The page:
Mimir Chamber Music Festival on Sunday, July 2 at Texas Christian University
Music and Opera reporting on is made possible by The University of North Texas College of Music.
Select the link below to discover more.

Review: Mimir Chamber Music Festival 2017 Concert 3 | Mimir Chamber Music Festival | PepsiCo Recital Hall

Mimir Concert 3

Our take on the third concert of the 2017 edition of the Mimir Chamber Music Festival in Fort Worth.

published Wednesday, July 5, 2017

Photo: Jane Cohen
Mimir Chamber Music Festival on Sunday, July 2 at Texas Christian University


Fort Worth — Twentieth-century duos inspired by popular and folk dance idioms set the stage for an outstanding performance of one of chamber music’s greatest monuments, as artist faculty members of the Mimir Chamber Music Festival at Texas Christian University settled in for an afternoon at the Renzo Piano Pavilion of the Kimbell Art Museum in Fort Worth.

First up, violist Joan DerHovsepian, a member of the music faculty of Rice University and associate principal viola of the Houston Symphony, joined cellist Brant Taylor of the Chicago Symphony for twentieth-century Polish composer Witold Lutoslawski’s Bucolics, a set of five succinct, Bartokian movements based on Polish folk songs. Here, the naturally mellow qualities of the viola and cello set off the lively, pungent melodies in an appealing marriage of the raw power of folk music and sophisticated compositional technique. of the composer. Besides energetic intensity, this music requires a strong personal instinct for the tempo and pacing of folk music; DerHovsepian and Taylor impressively communicated the natural liveliness of this music through its many swift mood changes as they journeyed toward a final moment in which an almost comically dissonant penultimate chord glides to a cheerful resolution.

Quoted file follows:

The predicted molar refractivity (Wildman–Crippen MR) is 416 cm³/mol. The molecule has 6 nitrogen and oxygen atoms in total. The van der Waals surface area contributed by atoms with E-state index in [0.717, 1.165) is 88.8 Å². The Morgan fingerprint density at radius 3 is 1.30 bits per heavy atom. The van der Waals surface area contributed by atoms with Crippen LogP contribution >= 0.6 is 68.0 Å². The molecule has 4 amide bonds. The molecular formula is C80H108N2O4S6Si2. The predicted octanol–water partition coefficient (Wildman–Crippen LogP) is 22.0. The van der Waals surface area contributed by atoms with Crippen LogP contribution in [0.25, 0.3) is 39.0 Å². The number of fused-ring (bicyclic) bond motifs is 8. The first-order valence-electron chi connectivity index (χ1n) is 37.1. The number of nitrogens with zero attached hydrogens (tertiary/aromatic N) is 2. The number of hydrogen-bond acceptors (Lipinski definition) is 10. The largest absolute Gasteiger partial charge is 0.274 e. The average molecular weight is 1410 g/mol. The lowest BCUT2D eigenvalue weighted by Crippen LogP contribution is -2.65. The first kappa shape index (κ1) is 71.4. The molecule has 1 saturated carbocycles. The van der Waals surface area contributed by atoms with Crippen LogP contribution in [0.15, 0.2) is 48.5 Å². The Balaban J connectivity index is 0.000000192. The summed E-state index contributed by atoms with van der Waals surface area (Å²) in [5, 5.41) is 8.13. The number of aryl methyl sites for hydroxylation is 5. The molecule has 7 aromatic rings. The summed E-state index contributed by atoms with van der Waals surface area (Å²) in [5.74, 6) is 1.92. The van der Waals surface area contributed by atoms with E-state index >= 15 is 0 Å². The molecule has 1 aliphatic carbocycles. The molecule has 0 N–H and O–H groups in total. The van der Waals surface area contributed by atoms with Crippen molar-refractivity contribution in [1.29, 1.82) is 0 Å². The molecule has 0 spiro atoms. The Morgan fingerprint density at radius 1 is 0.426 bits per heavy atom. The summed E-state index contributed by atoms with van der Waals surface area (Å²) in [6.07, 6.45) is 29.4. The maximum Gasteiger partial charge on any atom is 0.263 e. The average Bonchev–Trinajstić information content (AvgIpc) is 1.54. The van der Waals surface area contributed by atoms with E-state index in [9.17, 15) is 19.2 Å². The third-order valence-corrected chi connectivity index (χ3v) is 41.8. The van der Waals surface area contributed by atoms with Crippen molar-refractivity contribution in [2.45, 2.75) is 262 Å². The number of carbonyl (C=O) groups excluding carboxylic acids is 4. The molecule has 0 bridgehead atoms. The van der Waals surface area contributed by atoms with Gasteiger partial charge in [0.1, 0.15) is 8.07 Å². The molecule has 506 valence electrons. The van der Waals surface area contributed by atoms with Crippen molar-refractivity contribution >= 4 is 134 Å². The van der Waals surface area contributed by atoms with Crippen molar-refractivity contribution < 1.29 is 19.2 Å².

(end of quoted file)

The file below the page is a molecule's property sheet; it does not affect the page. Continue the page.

Lutoslawski’s American contemporary, Samuel Barber, supplied equally intriguing material in his Souvenirs for piano duet, a set of six movements including “Waltz,” “Schottische,” “Pas de duex,” Two-step,” “Hesitation Tango,” and “Galop,” performed by pianists Rieko Aizawa and John Novacek. A frequently humorous, evocative, and deliberately derivative tone here invites the listener to not take this music seriously—until Barber shifts, sometimes catching the listener off-guard, to a more serious level. The eclectic style (the opening “Waltz,” for instance, echoes Johann Strauss, Ravel, Richard Rodgers, and Shostakovich) made a for a pleasant effect on a hot summer afternoon, with Aizawa and Novacek maneuvering effectively through the delightful maze of moods and styles.

As occasionally occurs in well-planned concert programs, one could sense a sort of conversation among the styles represented here; the inspired frivolities of Barber and Lutoslawski prepared the listener perfectly for the arrival, after intermission, of Beethoven’s “Razumovsky” Quartet in F. Violist DerHovsepian and cellist Taylor returned, joined by violists Stephen Rose (principal second violin of the Cleveland Orchestra) and Jesse Mills (of the Horszowski Trio). These musicians clearly grasped the combination of the intimate and the epic in this work, beginning with the smoothly fluid introduction from the lower instruments, from which the first violin seizes the theme and soars.